Ruth Duff said she went to Frith Farm, on her way to Guston, on the previous day, to sell herrings. Upon the road she met the prisoner, who spoke to her just before getting to the farm, and in reply witness told her she was going to Guston. At the farm she sold sixpennyworth of herrings, and put the sixpence she received for them into her pocket. The prisoner was near her at the time, and was able to see what she did with the money. After getting away from the house the prisoner caught hold of witness's dress and put her hand into her pocket, but withdrew it immediately and then ran away. On feeling in her pocket witness found that the sixpence was gone. She called after the prisoner, who ran away very fast in the direction of Dover. When witness got home she told her mother. She had never seen the prisoner before, but was sure she was the same girl who took the sixpence out of her pocket.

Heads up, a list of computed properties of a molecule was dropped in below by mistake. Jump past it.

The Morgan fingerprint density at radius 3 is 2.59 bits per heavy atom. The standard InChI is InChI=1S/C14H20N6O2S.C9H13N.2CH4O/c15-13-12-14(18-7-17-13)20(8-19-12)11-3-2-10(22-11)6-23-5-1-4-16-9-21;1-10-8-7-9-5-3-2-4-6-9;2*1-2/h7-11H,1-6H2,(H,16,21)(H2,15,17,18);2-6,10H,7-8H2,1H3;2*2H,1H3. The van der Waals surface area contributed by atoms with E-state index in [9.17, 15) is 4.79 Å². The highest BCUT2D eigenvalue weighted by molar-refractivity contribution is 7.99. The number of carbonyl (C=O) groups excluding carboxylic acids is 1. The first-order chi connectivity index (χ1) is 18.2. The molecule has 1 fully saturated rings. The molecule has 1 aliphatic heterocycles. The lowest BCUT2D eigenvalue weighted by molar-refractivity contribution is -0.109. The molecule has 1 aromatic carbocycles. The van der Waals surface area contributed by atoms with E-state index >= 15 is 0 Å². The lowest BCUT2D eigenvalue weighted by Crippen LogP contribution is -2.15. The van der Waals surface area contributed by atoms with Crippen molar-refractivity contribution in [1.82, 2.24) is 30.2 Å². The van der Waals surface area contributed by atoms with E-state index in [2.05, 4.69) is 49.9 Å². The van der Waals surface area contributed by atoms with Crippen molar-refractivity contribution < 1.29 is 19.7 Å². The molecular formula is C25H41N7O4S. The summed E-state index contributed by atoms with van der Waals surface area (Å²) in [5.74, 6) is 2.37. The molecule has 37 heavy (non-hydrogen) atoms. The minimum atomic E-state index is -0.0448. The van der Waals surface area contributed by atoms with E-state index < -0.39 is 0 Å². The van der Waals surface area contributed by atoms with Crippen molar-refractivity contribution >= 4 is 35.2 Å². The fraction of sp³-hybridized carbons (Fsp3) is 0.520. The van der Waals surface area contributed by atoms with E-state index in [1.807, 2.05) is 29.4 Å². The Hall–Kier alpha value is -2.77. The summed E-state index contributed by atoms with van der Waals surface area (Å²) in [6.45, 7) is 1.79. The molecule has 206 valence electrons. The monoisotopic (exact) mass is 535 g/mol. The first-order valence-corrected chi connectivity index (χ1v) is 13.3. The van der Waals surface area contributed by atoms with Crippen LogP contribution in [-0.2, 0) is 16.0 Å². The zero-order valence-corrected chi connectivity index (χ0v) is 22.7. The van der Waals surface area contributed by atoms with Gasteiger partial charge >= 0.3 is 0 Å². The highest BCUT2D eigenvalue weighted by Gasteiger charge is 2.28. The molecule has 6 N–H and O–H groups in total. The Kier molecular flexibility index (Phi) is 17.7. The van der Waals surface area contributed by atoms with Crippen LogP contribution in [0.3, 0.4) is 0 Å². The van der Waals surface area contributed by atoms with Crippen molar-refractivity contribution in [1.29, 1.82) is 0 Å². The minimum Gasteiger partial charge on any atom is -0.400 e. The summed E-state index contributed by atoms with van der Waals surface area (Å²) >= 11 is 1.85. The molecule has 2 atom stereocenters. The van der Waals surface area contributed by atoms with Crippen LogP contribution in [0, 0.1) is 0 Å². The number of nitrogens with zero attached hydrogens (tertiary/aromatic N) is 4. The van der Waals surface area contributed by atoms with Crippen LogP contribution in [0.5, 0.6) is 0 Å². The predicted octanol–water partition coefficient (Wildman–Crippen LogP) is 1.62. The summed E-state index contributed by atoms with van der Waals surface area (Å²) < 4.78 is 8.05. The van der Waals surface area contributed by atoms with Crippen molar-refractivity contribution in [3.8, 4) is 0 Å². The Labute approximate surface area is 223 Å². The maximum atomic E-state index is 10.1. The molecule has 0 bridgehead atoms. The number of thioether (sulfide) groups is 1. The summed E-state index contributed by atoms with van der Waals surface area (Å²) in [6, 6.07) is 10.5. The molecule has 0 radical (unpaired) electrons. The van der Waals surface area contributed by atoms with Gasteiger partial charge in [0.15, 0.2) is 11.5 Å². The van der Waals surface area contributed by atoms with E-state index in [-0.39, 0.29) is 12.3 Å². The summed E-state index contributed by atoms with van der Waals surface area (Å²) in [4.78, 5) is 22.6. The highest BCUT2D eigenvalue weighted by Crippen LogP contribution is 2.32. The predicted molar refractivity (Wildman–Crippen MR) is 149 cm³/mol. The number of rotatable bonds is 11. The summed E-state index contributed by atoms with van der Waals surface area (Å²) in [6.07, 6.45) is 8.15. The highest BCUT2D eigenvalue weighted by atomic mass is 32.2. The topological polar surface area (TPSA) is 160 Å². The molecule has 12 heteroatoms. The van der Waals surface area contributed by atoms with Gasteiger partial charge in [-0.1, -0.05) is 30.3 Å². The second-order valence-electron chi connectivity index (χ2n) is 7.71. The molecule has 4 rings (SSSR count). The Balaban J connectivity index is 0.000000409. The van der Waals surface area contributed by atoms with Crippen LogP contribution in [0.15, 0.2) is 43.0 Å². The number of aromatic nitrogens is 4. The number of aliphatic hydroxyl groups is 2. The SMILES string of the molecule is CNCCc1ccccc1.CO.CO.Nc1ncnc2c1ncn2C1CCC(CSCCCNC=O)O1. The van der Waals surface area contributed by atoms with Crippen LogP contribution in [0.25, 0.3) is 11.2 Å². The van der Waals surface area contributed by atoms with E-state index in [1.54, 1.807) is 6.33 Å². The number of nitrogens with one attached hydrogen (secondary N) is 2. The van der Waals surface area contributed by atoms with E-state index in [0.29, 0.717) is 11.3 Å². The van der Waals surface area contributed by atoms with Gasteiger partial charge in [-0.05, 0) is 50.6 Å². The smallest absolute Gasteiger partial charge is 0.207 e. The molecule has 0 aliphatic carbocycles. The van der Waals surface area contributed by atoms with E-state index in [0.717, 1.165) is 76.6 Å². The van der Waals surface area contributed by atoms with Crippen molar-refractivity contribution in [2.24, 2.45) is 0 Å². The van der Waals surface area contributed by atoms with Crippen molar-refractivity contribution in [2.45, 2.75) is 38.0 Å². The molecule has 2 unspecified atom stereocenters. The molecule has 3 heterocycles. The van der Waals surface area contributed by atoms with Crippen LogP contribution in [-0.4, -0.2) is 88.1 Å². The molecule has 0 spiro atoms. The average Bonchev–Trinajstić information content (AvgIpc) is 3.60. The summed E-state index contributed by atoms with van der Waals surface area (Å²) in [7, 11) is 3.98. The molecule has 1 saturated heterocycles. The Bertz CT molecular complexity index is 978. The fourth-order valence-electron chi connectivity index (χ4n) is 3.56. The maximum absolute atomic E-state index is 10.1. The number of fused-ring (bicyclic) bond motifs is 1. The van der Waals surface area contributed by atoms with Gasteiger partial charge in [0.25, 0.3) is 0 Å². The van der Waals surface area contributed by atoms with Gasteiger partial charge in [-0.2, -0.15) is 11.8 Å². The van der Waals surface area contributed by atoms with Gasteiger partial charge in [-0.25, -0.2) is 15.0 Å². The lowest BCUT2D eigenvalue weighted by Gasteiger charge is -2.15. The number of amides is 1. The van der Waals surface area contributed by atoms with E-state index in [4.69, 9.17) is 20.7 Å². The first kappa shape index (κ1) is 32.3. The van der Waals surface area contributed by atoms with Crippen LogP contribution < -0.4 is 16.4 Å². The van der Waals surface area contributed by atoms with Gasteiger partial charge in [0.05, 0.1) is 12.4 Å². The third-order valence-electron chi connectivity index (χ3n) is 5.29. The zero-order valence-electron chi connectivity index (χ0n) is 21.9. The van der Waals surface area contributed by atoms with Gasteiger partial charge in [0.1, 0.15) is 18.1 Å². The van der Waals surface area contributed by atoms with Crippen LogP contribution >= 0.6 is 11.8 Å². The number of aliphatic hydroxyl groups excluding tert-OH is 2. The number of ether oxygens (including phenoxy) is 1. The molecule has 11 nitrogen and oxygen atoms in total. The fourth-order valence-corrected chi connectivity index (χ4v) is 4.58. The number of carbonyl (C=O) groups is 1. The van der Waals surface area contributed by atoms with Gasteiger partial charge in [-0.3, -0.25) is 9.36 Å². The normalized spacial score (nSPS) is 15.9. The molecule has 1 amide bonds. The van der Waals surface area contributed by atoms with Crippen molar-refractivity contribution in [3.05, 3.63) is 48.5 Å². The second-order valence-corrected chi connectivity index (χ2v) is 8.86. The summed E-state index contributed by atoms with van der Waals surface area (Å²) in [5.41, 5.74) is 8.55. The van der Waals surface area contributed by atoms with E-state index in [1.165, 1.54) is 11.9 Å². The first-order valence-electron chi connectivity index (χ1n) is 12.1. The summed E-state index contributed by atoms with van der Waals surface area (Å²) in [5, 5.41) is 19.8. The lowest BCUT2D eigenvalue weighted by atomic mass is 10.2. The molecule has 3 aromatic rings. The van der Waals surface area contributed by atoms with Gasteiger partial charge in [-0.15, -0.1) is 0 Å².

George Gedds, of the Dover police, said he apprehended the prisoner at the "Sailor's Arms" public house, in New Street, on the previous evening. On that day (Tuesday) she had told him at the stationhouse that she gave her father sixpence on the day previous.

The girl Duff, re-called, said the prisoner, at the time of committing the robbery, asked her "what she had given for her pretty new pinafore?"

In defence the prisoner said that half of Duff's statement was untrue. She admitted being with her on the previous day, but she was sure she "saw nothink of no sixpence." An officer gave her sixpence upon "her crossing" opposite the New Bridge, the preceding afternoon, and that was what she had given to her father.

This statement did not bear the test of cross-examination; and the Bench, who declared themselves fully satisfied of the prisoner's guilt, sentenced her to a month in the House of Correction, with hard labour.




HINES Henry 1849

FAIR Frederick 1852-54 end

JOHNSON Mrs Emma 1854-57

JOHNSON Miss Ann 1858


If anyone should have any further information, or indeed any pictures or photographs of the above licensed premises, please email:-